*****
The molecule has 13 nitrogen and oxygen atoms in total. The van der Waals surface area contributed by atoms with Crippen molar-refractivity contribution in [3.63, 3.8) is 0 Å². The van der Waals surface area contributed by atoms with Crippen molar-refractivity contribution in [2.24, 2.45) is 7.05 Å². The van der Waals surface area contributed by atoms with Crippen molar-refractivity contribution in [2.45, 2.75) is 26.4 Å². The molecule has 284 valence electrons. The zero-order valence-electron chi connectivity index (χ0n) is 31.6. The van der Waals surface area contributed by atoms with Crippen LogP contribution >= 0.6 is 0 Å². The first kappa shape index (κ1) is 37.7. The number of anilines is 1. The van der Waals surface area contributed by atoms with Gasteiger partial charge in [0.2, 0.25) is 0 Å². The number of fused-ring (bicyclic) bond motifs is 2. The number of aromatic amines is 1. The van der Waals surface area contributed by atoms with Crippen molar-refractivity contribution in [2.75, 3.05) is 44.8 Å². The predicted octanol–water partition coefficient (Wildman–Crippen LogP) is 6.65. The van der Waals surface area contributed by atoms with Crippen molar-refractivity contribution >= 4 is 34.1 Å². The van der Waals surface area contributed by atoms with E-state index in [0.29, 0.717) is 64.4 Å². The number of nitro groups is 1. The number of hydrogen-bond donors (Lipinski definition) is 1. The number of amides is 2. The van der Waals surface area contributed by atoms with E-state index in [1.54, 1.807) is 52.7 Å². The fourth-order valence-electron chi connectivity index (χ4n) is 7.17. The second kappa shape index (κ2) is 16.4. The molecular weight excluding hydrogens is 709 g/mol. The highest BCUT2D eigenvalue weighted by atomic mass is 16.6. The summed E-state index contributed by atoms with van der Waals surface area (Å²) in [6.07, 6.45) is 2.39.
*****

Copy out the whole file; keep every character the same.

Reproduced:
The molecule has 13 nitrogen and oxygen atoms in total. The van der Waals surface area contributed by atoms with Crippen molar-refractivity contribution in [3.63, 3.8) is 0 Å². The van der Waals surface area contributed by atoms with Crippen molar-refractivity contribution in [2.24, 2.45) is 7.05 Å². The van der Waals surface area contributed by atoms with Crippen molar-refractivity contribution in [2.45, 2.75) is 26.4 Å². The molecule has 284 valence electrons. The zero-order valence-electron chi connectivity index (χ0n) is 31.6. The van der Waals surface area contributed by atoms with Crippen LogP contribution >= 0.6 is 0 Å². The first kappa shape index (κ1) is 37.7. The number of anilines is 1. The van der Waals surface area contributed by atoms with Gasteiger partial charge in [0.2, 0.25) is 0 Å². The number of fused-ring (bicyclic) bond motifs is 2. The number of aromatic amines is 1. The van der Waals surface area contributed by atoms with Crippen molar-refractivity contribution in [2.75, 3.05) is 44.8 Å². The predicted octanol–water partition coefficient (Wildman–Crippen LogP) is 6.65. The van der Waals surface area contributed by atoms with Crippen molar-refractivity contribution >= 4 is 34.1 Å². The van der Waals surface area contributed by atoms with E-state index in [0.29, 0.717) is 64.4 Å². The number of nitro groups is 1. The number of hydrogen-bond donors (Lipinski definition) is 1. The number of amides is 2. The van der Waals surface area contributed by atoms with E-state index in [1.54, 1.807) is 52.7 Å². The fourth-order valence-electron chi connectivity index (χ4n) is 7.17. The second kappa shape index (κ2) is 16.4. The molecular weight excluding hydrogens is 709 g/mol. The highest BCUT2D eigenvalue weighted by atomic mass is 16.6. The summed E-state index contributed by atoms with van der Waals surface area (Å²) in [6.07, 6.45) is 2.39.